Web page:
Corporate Canada’s concerns about trade tensions are easing, says Business Outlook Survey
Canadian businesses reported a slight increase in sentiment amid reduced concern about global trade conflict, according to a Bank of Canada survey.
The Ottawa-based central bank’s fourth-quarter survey of executives found indicators of future sales like new orders have picked up, particularly outside of the energy sector. Employment intentions have also increased, along with signs of businesses running up against capacity.
The composite gauge of sentiment rose to 0.74, which is the highest reading since the end of 2018 and the third-straight quarterly improvement.
Results “suggest that business sentiment is broadly positive except in the Prairies, where indicators remain weak,” the Bank of Canada said in a summary of its findings. “In aggregate, firms’ outlook is supported by expectations of healthy domestic and foreign sales.”
That sentiment has improved at all may be a positive surprise for analysts, given early estimates for growth in the fourth quarter show a sharp slowdown at the end of last year
The survey was conducted between Nov. 13 and Dec. 9, before two big breakthroughs on the global trade front — the final signing of the North American free trade agreement and the announcement of a U.S.-China agreement on a phase-one trade deal. That suggests there is some upside for sentiment going forward
Bank of Canada Governor Stephen Poloz puts significant weight on the survey, which he considers an important supplement to harder economic data. The report, the last major data point before the central bank’s Jan. 22 decision, won’t be adding any pressure on the central bank to cut borrowing costs
The Bank of Canada said businesses seemed to be less concerned about trade tensions at the end of last year, making them less guarded about future foreign sales. Fewer respondents, for example, expected a U.S. recession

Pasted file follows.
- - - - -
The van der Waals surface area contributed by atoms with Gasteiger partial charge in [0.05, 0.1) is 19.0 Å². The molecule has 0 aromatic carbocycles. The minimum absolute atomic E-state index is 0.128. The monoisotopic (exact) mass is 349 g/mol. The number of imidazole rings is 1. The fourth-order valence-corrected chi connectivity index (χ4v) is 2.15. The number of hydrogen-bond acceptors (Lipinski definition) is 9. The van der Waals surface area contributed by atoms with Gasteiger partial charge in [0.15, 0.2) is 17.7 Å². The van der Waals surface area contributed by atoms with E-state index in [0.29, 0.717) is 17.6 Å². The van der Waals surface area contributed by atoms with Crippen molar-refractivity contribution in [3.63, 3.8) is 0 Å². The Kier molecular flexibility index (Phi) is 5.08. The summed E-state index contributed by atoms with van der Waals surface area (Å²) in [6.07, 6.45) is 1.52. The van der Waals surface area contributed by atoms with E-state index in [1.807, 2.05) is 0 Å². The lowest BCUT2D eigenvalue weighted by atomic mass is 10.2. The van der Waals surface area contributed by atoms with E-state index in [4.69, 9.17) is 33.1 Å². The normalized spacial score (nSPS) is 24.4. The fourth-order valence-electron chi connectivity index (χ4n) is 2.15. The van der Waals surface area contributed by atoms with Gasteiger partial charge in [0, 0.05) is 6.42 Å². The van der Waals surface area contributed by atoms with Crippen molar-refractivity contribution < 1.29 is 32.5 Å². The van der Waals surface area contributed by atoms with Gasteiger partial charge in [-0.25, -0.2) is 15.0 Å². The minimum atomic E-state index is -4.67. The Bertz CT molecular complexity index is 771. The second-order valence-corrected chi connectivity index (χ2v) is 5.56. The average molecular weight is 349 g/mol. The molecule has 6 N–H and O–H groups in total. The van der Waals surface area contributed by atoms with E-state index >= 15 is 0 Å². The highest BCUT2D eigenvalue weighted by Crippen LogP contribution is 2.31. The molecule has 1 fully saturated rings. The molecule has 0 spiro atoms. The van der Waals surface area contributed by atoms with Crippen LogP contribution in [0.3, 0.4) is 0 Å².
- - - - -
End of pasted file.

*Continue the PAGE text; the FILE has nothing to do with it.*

The survey questions with the biggest improvements were around indicators of future sales and employment intentions. The share of firms planning to expand their workforce rose to 53 per cent, the highest since the second quarter 2018.
Indicators of future sales also rose to the strongest in more than a year
Outside the energy-producing regions, reports of improved indicators of future sales are widespread, with businesses pointing to infrastructure and resource projects, population growth, consumer spending and housing activity supporting demand for their products
“The share of firms reporting at least some capacity pressure edged up for a third straight quarter (53 per cent), in part because of labour shortages. That gauge is above its historical average of 43 per cent.
The data suggest “economic slack has been absorbed” and that “labour markets have tightened
“On the down side, while businesses are reporting stronger bookings and orders, fewer firms expect sales growth to accelerate over the next 12 months. That share fell to 43 per cent, from 48 per cent in the previous survey. Still, that’s above the share of firms who anticipate a deceleration, at 32 per cent
Investment intentions also eased at the end of last year, with just 35 per cent of businesses saying they expect higher investment in machinery and equipment. That’s the lowest since 2015. The Bank of Canada cited the fact that “‘more firms than usual reported having just completed large investment projects last year”
The Bank of Canada released its inaugural Canadian Survey of Consumer Expectations. The fourth-quarter survey showed the weakest readings for year-ahead inflation and wage growth since the end of 2017. At the same time, consumers are expecting faster spending growth over the next 12 months